Vincent attended the countess until her death, which happened only two months later; he then joined his new congregation. In 1633 the prior of the canon regular of St Victor gave to this institute the priory of Saint-Lazare, which was made the chief house of the congregation, and from it the Fathers of the Missior are often called Lazarists, but sometimes Vincentians, after their founder. They are a congregation of secular priests, who make four simple vows of poverty, chastity, obedience and stability. They are employed in missions, especially among country people, and undertake the direction of diocesan and other seminaries; they now have colleges and missions in all parts of the world. St Vincent lived to see twenty-five houses founded in France, Piedmont, Poland and other places, including Madagascar.
This foundation, though so extensive and beneficial, could not satisfy the zeal of this apostolic man. He by every other means studied to procure the relief of others under all necessities, whether spiritual or corporal. For this purpose he established confraternities of charity (the first had been at Chatillon) to attend poor sick persons in each parish, and from them, with the help of St Louise de Marillac, sprang the institute of Sisters of Charity, whose ” convent is the sickroom, their chapel the parish church, their cloister the streets of the city “. He invoked the assistance of the wealthy women of Paris and banded them together as the Ladies of Charity to collect funds for and assist in his good works. He procured and directed the foundation of several hospitals for the sick, foundlings, and the aged, and at Marseilles the hospital for the galley-slaves, which, however, was never finished. All these establishments he settled under excellent regulations, and found for them large sums of money. He instituted a particular plan of spiritual exercises for those about to receive holy orders; and others for those who desire to make general confessions, or to deliberate upon the choice of a state of life; and also appointed regular ecclesiastical conferences on the duties of the clerical state, to remedy somewhat the terrible slackness, abuses and ignorance that he saw about him. It appears almost incredible that so many and so great things could have been effected by one man, and a man who had no advantages from birth, fortune, or any of those more obvious qualities which the world admires and esteems.
During the wars in Lorraine, being informed of the miseries to which those provinces were reduced, St Vincent collected alms in Paris, which were sent thither to the amount of thousands of pounds. He sent his missionaries to the poor and suffering in Poland, Ireland, Scotland, the very Hebrides, and during his own life over 1200 Christian slaves were ransomed in North Africa, and many others succoured. He was sent for by King Louis XIII as he lay dying, and was in high favour with the queen regent, Anne of Austria, who consulted him in ecclesiastical affairs and in the collation of benefices; during the affair of the Fronde he in vain tried to persuade her to give up her minister Mazarin in the interests of her people. It was largely due to Monsieur Vincent that English Benedictine nuns from Ghent were allowed to open a house at Boulogne in 1652.
Amidst so many and so great matters his soul seemed always united to God. Under set-backs, disappointments and slanders he preserved serenity and evenness of mind, having no other desire but that God should be glorified in all things. Astonishing as it may seem, Monsieur Vincent was ” by nature of a bilious temperament and very subject to anger “. This would seem humble exaggeration but that others besides himself bear witness to it. But for divine grace, he tells us, he would have been ” in temper hard and repellent, rough and crabbed “; instead, his will cooperated with grace and he was tender, affectionate, acutely sensible to the calls of charity and religion. Humility he would have then to be the basis of his congregation, and it was the lesson which he never ceased to repeat. When two persons of unusual learning and abilities once presented themselves, desiring to be admitted into his congregation, he refused them both, saying, ” Your abilities raise you above our low state. Your talents may be of good service in some other place. Our highest ambition is to instruct the ignorant, to bring sinners to repentance, and to plant the gospel spirit of charity, humility, meekness and simplicity in the hearts of Christians.” He laid it down that, if possible, a man ought never to speak of himself or his own concerns, such discourse usually proceeding from, and nourishing in the heart, pride and self-love.
St Vincent was greatly concerned at the rise and spread of the Jansenist heresy. ” I have made the doctrine of grace the subject of my prayer for three months “, he said, ” and every day God has confirmed my faith that our Lord died for us all and that He desires to save the whole world.” He actively opposed himself to the false teachers and no priest professing their errors could remain in his congregation.
Towards the end of his life he suffered much from serious ill-health. In the autumn of 1660 he died calmly in his chair, on September 27, being fourscore years old. Monsieur Vincent, the peasant priest, was canonized by Pope Clement XII in 1737, and by Pope Leo XIII he was proclaimed patron of all charitable societies, outstanding among which is the society that bears his name and is infused by his spirit, founded by Frederic Ozanam in Paris in 1833.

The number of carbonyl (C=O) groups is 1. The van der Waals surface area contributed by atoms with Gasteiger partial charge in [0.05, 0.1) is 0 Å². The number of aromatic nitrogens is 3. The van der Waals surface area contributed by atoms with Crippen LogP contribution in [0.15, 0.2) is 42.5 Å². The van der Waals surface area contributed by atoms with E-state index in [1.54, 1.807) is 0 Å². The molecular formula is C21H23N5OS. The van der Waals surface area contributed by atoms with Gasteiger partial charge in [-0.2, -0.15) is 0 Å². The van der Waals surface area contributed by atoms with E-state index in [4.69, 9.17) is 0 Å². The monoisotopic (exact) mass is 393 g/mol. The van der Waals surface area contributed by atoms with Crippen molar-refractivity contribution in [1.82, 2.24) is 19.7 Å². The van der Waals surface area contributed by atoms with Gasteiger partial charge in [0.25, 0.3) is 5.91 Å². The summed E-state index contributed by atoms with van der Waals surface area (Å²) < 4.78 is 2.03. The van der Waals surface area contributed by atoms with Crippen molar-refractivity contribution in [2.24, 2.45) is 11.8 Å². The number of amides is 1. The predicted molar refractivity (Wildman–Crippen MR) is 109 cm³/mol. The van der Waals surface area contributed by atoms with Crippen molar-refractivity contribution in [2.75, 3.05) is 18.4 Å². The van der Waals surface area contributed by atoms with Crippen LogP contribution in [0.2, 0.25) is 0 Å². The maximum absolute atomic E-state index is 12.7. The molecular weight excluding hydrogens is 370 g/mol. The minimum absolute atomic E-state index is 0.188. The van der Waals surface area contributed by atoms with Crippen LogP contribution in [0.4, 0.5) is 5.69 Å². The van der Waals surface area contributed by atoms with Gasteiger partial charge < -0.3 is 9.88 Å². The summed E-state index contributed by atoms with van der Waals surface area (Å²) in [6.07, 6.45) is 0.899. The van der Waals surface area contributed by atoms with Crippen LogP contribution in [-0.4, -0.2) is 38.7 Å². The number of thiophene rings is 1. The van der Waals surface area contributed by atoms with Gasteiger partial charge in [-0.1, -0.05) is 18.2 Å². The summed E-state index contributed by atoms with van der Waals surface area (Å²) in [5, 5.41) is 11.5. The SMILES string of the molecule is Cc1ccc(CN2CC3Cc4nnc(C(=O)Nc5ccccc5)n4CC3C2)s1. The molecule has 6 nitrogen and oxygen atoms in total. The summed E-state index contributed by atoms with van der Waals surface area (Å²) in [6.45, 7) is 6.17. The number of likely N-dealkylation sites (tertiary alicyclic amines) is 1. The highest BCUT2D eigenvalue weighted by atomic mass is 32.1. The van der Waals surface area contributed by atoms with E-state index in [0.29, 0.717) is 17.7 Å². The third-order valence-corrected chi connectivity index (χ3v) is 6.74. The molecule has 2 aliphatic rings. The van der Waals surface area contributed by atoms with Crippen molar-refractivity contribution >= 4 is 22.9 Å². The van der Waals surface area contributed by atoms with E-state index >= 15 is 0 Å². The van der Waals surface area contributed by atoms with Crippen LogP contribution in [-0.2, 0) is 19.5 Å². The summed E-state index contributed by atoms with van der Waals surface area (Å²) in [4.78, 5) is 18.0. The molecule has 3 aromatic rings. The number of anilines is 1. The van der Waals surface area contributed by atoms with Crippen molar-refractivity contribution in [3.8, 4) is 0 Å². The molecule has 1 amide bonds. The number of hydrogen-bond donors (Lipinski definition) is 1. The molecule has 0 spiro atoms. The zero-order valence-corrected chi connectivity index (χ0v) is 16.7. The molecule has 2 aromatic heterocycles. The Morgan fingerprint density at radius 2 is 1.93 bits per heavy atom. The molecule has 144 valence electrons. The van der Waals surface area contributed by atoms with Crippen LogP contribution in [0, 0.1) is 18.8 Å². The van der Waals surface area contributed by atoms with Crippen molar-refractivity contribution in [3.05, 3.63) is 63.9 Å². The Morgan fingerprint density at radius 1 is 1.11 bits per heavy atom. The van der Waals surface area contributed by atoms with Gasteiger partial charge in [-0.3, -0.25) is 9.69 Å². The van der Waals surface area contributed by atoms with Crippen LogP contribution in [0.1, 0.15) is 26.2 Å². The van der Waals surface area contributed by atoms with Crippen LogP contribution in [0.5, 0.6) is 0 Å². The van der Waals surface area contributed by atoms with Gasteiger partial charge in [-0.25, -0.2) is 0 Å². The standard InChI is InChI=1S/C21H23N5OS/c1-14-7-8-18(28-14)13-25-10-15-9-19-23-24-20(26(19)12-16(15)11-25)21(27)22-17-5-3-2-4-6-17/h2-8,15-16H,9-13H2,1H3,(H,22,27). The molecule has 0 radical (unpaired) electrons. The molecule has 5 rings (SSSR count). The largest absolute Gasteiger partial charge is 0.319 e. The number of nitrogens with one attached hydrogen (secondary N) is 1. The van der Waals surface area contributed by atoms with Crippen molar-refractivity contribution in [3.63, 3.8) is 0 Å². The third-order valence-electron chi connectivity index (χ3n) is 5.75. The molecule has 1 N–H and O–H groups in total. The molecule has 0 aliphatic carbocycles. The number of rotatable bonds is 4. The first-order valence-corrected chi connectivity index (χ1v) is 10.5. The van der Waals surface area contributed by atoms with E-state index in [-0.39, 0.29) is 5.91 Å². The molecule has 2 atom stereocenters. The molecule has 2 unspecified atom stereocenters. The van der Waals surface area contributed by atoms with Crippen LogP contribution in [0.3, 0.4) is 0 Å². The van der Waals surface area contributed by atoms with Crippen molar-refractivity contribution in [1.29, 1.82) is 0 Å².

St. Vincent’s Birth to Age 20EVEN in the most degenerate ages, when the truths of the Gospel seem almost obliterated among the generality of those who profess it, God fails not to raise to himself faithful ministers to revive charity in the hearts of many. One of these instruments of the divine mercy was St Vincent de Paul. He was a native of Pouy, a village near Dax, in Gascony. His parents occupied a very small farm, upon the produce of which they brought up a family of four sons and two daughters, Vincent being their third child. His father was determined by the strong inclinations of the boy and the quickness of his intelligence to give him a school education. He therefore placed him under the care of the Cordeliers (Franciscan Recollects) at Dax. Vincent finished his studies at the university of Toulouse, and in 1600 was ordained priest at the extraordinary age of twenty.1600 – 1617In the little we know of Vincent at this time there is nothing to suggest his future fame and sanctity. Indeed, the outstanding event, his trip to Marseilles and the captivity in and romantic escape from Tunisia that is said to have followed it, raises such delicate questions and has been so controverted that without wishing to indulge any improper suppressions it seems better to ignore it and to get on more solid ground.On his own showing, Vincent’s ambition at that time was to be comfortably off. He was already one of the chaplains of Queen Margaret of Valois and, according to the bad custom of the age, he was receiving the income of a small abbey. He went to lodge with a friend in Paris. And there it was that we first hear of a change in him. His friend was robbed of four hundred crowns. He charged Vincent with the theft, thinking it could be nobody else; and in this persuasion he spoke against him with the greatest virulence among all his friends, and wherever he went. Vincent calmly denied the fact, saying, ” God knows the truth “. He bore this slander for six months, when the true thief confessed. St Vincent related this in a spiritual conference with his priests, but as of a third person; to show that patience, humble silence, and resignation are generally the best defence of our innocence, and always the happiest means of sanctifying our souls under slanders and persecution.At Paris Vincent became acquainted with the holy priest Peter de Berulle, afterwards cardinal. Berulle conceived a great esteem for Vincent, and prevailed with him to become tutor to the children of Philip de Gondi, Count of Joigny. Mme de Gondi was attracted by Vincent, and chose him for her spiritual director and confessor.Next SectionIn the year I617, whilst they were at a country seat at Folleville, Monsieur Vincent was sent for to hear the confession of a peasant who lay dangerously ill. He discovered that all the former confessions of the penitent had been sacrilegious, and the man declared before many persons and the Countess of Joigny herself, that he would have been eternally lost if he had not spoken to Monsieur Vincent. The good lady was struck with horror to hear of such past sacrileges. Far from the criminal illusion of pride by which some masters and mistresses seem persuaded that they owe no care, attention or provision for their dependents, she realized that masters lie under strict ties of justice and charity towards all committed to their care; and that they are bound to see them provided with the necessary spiritual helps for their salvation. To Vincent himself also appears to have come at that moment an enlightening as to the terrible spiritual state of the peasantry of France, and Mme de Gondi had no difficulty in persuading him to preach in the church of Folleville, and fully to instruct the people in the duty of repentance and confession of sins. He did so; and such crowds flocked to him to make general confessions that he was obliged to call the Jesuits of Amiens to his assistance.With the help of Father de Berulle, St Vincent left the house of the countess in I617 to become pastor of Chatillon-les-Dombes. He there converted the notorious Count de Rougemont and many others from their scandalous lives. But he soon returned to Paris, and began work among the galley-slaves who were confined in the Conciergerie. He was officially appointed chaplain to the galleys (of which Philip de Gondi was general), and in I622 gave a mission for the convicts in them at Bordeaux; but the story that Monsieur Vincent once took the place of one of them at the oar has no evidence to support it.Mme de Gondi now offered him an endowment to found a perpetual mission among the common people in the place and manner he should think fit, but nothing at first came of it, for Vincent was too humble to regard himself as fit to undertake the work. The countess could not be easy herself whilst she was deprived of his direction and advice; she therefore obtained from him a promise that he would never abandon the direction of her conscience so long as she lived, and that he would assist her at her death. But being extremely desirous that others, especially those who were particularly entitled to her care and attention, should want nothing that could contribute to their sanctification and salvation, she induced her husband to concur with her in establishing a company of able and zealous missionaries who should be employed in assisting their vassals and tenants, and the people of the countryside in general. This project they proposed to their brother, who was archbishop of Paris, and he gave the College des Bons Enfants for the reception of the new community. Its members were to renounce ecclesiastical preferment, to devote themselves to the smaller towns and villages, and to live from a common fund. St Vincent took possession of this house in April I625.Vincent attended the countess until her death, which happened only two months later; he then joined his new congregation. In 1633 the prior of the canon regular of St Victor gave to this institute the priory of Saint-Lazare, which was made the chief house of the congregation, and from it the Fathers of the Missior are often called Lazarists, but sometimes Vincentians, after their founder. They are a congregation of secular priests, who make four simple vows of poverty, chastity, obedience and stability. They are employed in missions, especially among country people, and undertake the direction of diocesan and other seminaries; they now have colleges and missions in all parts of the world. St Vincent lived to see twenty-five houses founded in France, Piedmont, Poland and other places, including Madagascar.This foundation, though so extensive and beneficial, could not satisfy the zeal of this apostolic man. He by every other means studied to procure the relief of others under all necessities, whether spiritual or corporal. For this purpose he established confraternities of charity (the first had been at Chatillon) to attend poor sick persons in each parish, and from them, with the help of St Louise de Marillac, sprang the institute of Sisters of Charity, whose ” convent is the sickroom, their chapel the parish church, their cloister the streets of the city “. He invoked the assistance of the wealthy women of Paris and banded them together as the Ladies of Charity to collect funds for and assist in his good works. He procured and directed the foundation of several hospitals for the sick, foundlings, and the aged, and at Marseilles the hospital for the galley-slaves, which, however, was never finished. All these establishments he settled under excellent regulations, and found for them large sums of money. He instituted a particular plan of spiritual exercises for those about to receive holy orders; and others for those who desire to make general confessions, or to deliberate upon the choice of a state of life; and also appointed regular ecclesiastical conferences on the duties of the clerical state, to remedy somewhat the terrible slackness, abuses and ignorance that he saw about him. It appears almost incredible that so many and so great things could have been effected by one man, and a man who had no advantages from birth, fortune, or any of those more obvious qualities which the world admires and esteems.During the wars in Lorraine, being informed of the miseries to which those provinces were reduced, St Vincent collected alms in Paris, which were sent thither to the amount of thousands of pounds. He sent his missionaries to the poor and suffering in Poland, Ireland, Scotland, the very Hebrides, and during his own life over 1200 Christian slaves were ransomed in North Africa, and many others succoured. He was sent for by King Louis XIII as he lay dying, and was in high favour with the queen regent, Anne of Austria, who consulted him in ecclesiastical affairs and in the collation of benefices; during the affair of the Fronde he in vain tried to persuade her to give up her minister Mazarin in the interests of her people. It was largely due to Monsieur Vincent that English Benedictine nuns from Ghent were allowed to open a house at Boulogne in 1652.Amidst so many and so great matters his soul seemed always united to God. Under set-backs, disappointments and slanders he preserved serenity and evenness of mind, having no other desire but that God should be glorified in all things. Astonishing as it may seem, Monsieur Vincent was ” by nature of a bilious temperament and very subject to anger “. This would seem humble exaggeration but that others besides himself bear witness to it. But for divine grace, he tells us, he would have been ” in temper hard and repellent, rough and crabbed “; instead, his will cooperated with grace and he was tender, affectionate, acutely sensible to the calls of charity and religion. Humility he would have then to be the basis of his congregation, and it was the lesson which he never ceased to repeat. When two persons of unusual learning and abilities once presented themselves, desiring to be admitted into his congregation, he refused them both, saying, ” Your abilities raise you above our low state. Your talents may be of good service in some other place. Our highest ambition is to instruct the ignorant, to bring sinners to repentance, and to plant the gospel spirit of charity, humility, meekness and simplicity in the hearts of Christians.” He laid it down that, if possible, a man ought never to speak of himself or his own concerns, such discourse usually proceeding from, and nourishing in the heart, pride and self-love.St Vincent was greatly concerned at the rise and spread of the Jansenist heresy. ” I have made the doctrine of grace the subject of my prayer for three months “, he said, ” and every day God has confirmed my faith that our Lord died for us all and that He desires to save the whole world.” He actively opposed himself to the false teachers and no priest professing their errors could remain in his congregation.Towards the end of his life he suffered much from serious ill-health. In the autumn of 1660 he died calmly in his chair, on September 27, being fourscore years old. Monsieur Vincent, the peasant priest, was canonized by Pope Clement XII in 1737, and by Pope Leo XIII he was proclaimed patron of all charitable societies, outstanding among which is the society that bears his name and is infused by his spirit, founded by Frederic Ozanam in Paris in 1833.